Section 18C – if not us, then who?

This is a question that has been pondered by many on countless issues. However, I pose it in relation to the defence of one of our most important freedoms. The one by which all other freedoms are articulated, spread and defended – free speech.

Australia is a nation that invites its citizens to hold and voice a wide range of opinions. While we don’t have an explicit, constitutionally-enshrined right to freedom of speech, we are seen the world over to be one of its most free and democratic countries.

But recent discussions about the now-infamous section 18C of the Racial Discrimination Act have thrust this basic issue into the spotlight, over a century after our Federation as a free nation.

Early last month we celebrated Remembrance Day, a sombre occasion that sees us take stock and remember those who gave their lives in service to Australia. A sacrifice made not for their sake, but for that of their children and the future generations of a nation they could only dream of.

I’ve often pondered what it would be like, as a young person, to put your life on the line in order to stand up and protect your country. In an age of safe spaces and pervasive political correctness, the thought of risking life and limb for King and country is a foreign one. Yet now, more than ever, it’s vital that we reflect on the sacrifices made for us.

It’s my firm belief that those heroic young Aussies risked everything not just for their families but because they wanted to see our nation become the most incredible on earth. In so many ways, we can be proud of the country that has been built on their selfless legacy – we can only hope that it is one worthy of their memory.

But when one takes a step back to look at the state of free expression in this country today, that changes. It makes me shudder to think that hundreds and thousands of men and women of all races made the ultimate sacrifice in the name of our country, only to see a basic freedom held hostage by a vocal minority of ‘social justice warriors’.

While some on the extreme Left try to centre this discussion on ideology, I believe that this topic couldn’t be less ideological. This is about all of us. This is about our shared, Australian values – values defended in blood by men and women far braver than us. It’s important to keep in mind exactly how hard Australians have fought for the right of people to express themselves freely, not only in Australia but the world over. They combatted militarism, fascism, communism and socialism for the fundamental notion that all people should enjoy basic human freedoms.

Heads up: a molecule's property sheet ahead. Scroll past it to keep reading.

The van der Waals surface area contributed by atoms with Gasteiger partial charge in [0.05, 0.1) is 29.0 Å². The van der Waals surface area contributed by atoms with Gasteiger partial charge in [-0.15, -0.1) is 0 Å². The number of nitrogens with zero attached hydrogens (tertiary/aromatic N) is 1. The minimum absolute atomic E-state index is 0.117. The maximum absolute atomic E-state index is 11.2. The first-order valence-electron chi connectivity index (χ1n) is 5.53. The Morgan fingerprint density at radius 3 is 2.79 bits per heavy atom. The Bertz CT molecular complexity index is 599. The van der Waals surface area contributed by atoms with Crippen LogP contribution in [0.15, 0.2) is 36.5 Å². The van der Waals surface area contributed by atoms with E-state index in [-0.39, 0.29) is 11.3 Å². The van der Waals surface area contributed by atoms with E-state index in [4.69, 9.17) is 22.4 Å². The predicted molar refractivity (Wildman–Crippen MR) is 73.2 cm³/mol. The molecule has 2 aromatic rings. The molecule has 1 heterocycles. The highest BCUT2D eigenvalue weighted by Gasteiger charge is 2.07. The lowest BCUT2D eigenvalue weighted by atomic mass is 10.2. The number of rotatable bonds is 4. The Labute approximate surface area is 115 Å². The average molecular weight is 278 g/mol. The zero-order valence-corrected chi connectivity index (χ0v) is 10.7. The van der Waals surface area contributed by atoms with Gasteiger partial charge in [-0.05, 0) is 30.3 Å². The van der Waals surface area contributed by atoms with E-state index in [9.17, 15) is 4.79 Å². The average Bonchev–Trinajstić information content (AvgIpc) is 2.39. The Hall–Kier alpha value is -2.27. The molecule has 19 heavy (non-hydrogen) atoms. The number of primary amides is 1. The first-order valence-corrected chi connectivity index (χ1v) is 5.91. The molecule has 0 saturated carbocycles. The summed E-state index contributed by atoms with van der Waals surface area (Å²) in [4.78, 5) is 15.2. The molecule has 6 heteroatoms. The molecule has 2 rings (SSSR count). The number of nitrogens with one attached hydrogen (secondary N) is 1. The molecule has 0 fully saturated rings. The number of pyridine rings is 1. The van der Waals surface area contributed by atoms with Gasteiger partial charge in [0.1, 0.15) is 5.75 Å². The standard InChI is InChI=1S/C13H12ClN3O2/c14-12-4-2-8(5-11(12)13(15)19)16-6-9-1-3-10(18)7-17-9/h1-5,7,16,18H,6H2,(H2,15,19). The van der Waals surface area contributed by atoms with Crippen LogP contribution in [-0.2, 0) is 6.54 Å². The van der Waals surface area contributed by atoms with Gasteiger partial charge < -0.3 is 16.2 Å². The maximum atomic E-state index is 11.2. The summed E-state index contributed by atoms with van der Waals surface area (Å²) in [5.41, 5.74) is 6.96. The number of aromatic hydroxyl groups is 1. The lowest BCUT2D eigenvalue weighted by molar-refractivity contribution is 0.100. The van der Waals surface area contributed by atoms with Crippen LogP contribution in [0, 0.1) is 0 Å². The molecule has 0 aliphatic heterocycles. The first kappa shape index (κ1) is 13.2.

Yet now, we have a law on the books that is being poorly administered by an out of touch and incompetent Human Rights Commission and abused by claimants, to the detriment of that costly – but invaluable – freedom.

 This year alone has seen cartoonist Bill Leak hauled off to the Human Rights Commission by extreme left-wing activists, only after the Race Discrimination Commissioner publicly called for grievances to be lodged. Much to the embarrassment of the HRC, those complaints were dropped and Leak was let off the hook, but only after the expense of thousands of dollars in legal fees.

And it’s not just the powerful who are at risk. We also saw a case brought against four students at the Queensland University of Technology (QUT) relating to a series of Facebook posts, which was again thrown out of court. Yet critically, this was only after three long years of the Human Rights Commission denying natural justice at great cost to the young defendants.

Despite repeated polling highlighting strong community support for change, there remain many on the Left who paint all those hoping to abolish section 18C as just another shade of ‘racist’. As a Young Liberal Movement, we can’t back down for fear of this rhetoric, because it belies their total lack of substantive argument.

While section 18C remains in place, the QUT case or the Bill Leak could very well be repeated, and the status of genuinely free speech could again be pulled into doubt by the politically correct Left.

If it isn’t our generation that stands up for freedom of speech, who will? We owe it to ourselves – and also to the many thousands who gave their lives in the name of freedom – to keep fighting.

If we give up, we will do their memory and legacy a great disservice.

Rebecca Didcoe is the Senior Vice-President of the Western Australian Young Liberal Movement.